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Re: History of the Arms of Livingston(e)

Postby Grant MacLea South » Sun Oct 07, 2012 5:05 am

Dear Greg,

You mentioned about how a son might petition for arms.

An eldest son may hold his father's arms marked with a white label of three points and an eldest grandson also marked with a white label of five as direct Heirs in courtesy use of the arms until the time of succession. This follows in a similar, but reduced, way in which titles are also inherited as hereditary incorporeal property. Other son's, must petition, Lord Lyon, for a matriculation of their father's arms, which in turn will be held by their eldest son, etc, etc, and so the system continues to grow. In Scotland these are recorded with 'congruent difference', with either a Border, [unlike that seen in English Arms], and/or quartered based on the heraldic heritage of their maternal family. For example we can see this principle in the, Livingstons of Callendar arms, [Livingston & Callendar].

In my own case no one had recorded Arms under my surname, but I am of West Highland descent in several maternal lines, and a Commonwealth Subject. My wife is a recorded descendant of the Mackay Chiefs and the Royal Stewarts, I descend from the ancient MacLea Chiefs, via the Achnacree branch, and so a new Coat was developed and Granted. It is important to mention that due to the nature of intermarriage within the Highland's, Clansfolk descend from the line of our Chief's, and their collateral branches, and their territorial neighbours in various lines of descent. Possibly many times over via cousin marriages, particularly from those other Clans which we were historically associated with, such as the MacDougall's of Lorn and the Stewarts of Appin and their septs.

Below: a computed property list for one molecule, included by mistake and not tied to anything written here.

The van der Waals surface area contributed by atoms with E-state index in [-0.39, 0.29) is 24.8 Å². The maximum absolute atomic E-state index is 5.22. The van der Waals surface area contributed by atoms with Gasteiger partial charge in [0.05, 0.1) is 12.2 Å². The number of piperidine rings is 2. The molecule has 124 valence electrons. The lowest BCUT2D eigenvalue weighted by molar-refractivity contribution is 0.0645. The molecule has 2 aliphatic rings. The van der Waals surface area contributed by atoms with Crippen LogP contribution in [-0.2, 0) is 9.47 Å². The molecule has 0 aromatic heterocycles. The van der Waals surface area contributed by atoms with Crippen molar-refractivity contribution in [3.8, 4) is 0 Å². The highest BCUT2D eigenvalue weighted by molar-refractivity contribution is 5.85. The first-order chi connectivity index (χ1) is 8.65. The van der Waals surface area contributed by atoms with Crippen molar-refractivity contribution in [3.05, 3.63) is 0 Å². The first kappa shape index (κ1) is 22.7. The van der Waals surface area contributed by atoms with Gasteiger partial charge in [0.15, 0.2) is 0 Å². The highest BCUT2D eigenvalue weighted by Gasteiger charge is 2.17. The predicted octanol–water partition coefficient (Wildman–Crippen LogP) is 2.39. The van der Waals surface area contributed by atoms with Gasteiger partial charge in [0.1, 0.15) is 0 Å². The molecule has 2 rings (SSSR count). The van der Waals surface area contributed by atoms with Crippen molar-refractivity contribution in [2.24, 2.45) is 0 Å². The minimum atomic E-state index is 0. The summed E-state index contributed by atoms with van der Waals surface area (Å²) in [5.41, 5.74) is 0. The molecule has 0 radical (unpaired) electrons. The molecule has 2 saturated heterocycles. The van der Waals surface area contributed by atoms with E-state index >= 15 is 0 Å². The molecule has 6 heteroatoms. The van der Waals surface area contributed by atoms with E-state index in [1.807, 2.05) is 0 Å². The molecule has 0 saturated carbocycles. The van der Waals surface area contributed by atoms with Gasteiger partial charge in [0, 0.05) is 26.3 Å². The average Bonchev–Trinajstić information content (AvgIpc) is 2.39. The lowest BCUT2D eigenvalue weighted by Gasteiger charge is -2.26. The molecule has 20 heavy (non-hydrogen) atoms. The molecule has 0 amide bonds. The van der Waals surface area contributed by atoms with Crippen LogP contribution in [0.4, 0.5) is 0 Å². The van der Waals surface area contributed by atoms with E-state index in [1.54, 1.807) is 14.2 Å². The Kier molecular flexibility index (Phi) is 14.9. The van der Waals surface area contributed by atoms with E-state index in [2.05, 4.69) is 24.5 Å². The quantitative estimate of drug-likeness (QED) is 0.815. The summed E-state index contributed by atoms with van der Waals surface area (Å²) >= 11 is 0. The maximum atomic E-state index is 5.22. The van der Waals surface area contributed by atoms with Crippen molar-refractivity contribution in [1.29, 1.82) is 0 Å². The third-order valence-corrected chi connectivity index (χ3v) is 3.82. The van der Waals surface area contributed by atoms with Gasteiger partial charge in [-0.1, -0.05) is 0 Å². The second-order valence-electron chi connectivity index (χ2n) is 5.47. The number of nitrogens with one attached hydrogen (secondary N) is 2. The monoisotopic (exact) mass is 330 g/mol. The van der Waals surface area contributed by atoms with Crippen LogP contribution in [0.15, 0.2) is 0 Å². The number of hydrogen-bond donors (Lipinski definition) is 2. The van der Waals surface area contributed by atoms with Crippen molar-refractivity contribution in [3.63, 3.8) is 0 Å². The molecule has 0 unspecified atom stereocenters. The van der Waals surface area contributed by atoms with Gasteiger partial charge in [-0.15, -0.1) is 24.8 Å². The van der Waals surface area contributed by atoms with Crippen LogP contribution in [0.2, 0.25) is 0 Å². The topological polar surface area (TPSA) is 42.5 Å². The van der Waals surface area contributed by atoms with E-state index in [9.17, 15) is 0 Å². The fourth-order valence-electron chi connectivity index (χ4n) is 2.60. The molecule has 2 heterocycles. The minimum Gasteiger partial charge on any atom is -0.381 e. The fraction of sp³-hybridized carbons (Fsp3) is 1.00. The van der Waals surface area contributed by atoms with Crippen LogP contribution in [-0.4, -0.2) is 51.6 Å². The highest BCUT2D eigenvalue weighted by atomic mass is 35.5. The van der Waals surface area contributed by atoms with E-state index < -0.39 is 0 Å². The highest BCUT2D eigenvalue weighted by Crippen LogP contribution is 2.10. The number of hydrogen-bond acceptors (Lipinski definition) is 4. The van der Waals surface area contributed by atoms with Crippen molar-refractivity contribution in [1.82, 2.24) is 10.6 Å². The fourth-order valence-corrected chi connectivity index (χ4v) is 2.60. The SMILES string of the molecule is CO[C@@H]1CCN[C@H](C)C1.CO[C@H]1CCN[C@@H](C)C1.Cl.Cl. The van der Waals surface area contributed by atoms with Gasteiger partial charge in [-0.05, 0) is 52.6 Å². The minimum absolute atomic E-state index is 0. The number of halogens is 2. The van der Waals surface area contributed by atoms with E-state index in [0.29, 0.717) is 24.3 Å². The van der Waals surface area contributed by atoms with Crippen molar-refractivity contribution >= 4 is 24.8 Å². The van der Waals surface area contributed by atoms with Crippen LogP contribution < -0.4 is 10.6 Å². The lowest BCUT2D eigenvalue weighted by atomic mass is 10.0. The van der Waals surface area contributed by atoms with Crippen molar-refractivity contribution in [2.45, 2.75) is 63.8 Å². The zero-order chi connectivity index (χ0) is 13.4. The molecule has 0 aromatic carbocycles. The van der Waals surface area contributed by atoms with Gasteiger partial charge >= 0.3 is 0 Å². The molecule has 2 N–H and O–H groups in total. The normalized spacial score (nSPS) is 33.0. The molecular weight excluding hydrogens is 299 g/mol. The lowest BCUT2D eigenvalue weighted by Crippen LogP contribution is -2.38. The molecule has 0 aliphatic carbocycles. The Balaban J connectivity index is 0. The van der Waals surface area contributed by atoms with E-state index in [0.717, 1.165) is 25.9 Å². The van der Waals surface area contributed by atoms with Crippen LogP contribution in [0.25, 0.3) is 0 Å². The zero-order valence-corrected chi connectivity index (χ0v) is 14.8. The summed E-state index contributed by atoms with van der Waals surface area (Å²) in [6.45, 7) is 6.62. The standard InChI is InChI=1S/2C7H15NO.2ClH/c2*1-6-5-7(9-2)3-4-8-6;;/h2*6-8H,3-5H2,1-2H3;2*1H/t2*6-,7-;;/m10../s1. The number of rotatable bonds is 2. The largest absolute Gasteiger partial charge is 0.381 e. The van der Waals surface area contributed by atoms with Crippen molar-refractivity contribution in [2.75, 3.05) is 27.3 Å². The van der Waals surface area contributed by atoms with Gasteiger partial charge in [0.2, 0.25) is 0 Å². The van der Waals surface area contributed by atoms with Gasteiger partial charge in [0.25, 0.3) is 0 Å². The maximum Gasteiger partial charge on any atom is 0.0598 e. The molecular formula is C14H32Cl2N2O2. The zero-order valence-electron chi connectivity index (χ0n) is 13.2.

Arms in Scotland are of a different nature to Arms in England, Wales and Northern Ireland. In Scotland when an individual is Granted Arms they are in effect the root of the "noble stok" of the family and it's descendants. A Grant of Arms, via Letters Patent, and signed with the instrument of the Scottish Crown, are the creation of an Armorial Fife, held as feudal property and inherited as incorporeal property.

With respect, the West Highland practice is Clan based, and this cultural practice has spread over time to other parts of Scotland and is now an innate aspect of heraldic practice in Scotland.

For example, a Chief is entitled to wear the Three Eagle Feather's in their bonnet, [the reigning Monarch wearing Four]. If a Chief is an ancient Baron he may wear the appropriate 'Cap of Maintenance', of his barony, above the circlet of his crest badge. If a cadet branch of a Clan has variously attracted Royal favour and been awarded a title within the Peerage or also holds a Barony in their own right, this individual would be a Chieftain, as head of a significant historical cadet branch and wear the Two Feather's of his station within the Clan, although he may hold a senior Title of precedence, such as an Earl. Accordingly he may wear his heraldic crown or cap of precedence above the circlet, but as a Two Feather Chieftain. The Chief, as 'Paterna paternis', reigns supreme within the Clan, and as the representer of the "noble stok", convey's nobility to all who are member's of the Clan. The Clan itself is held in Scottish Law as a 'noble community'.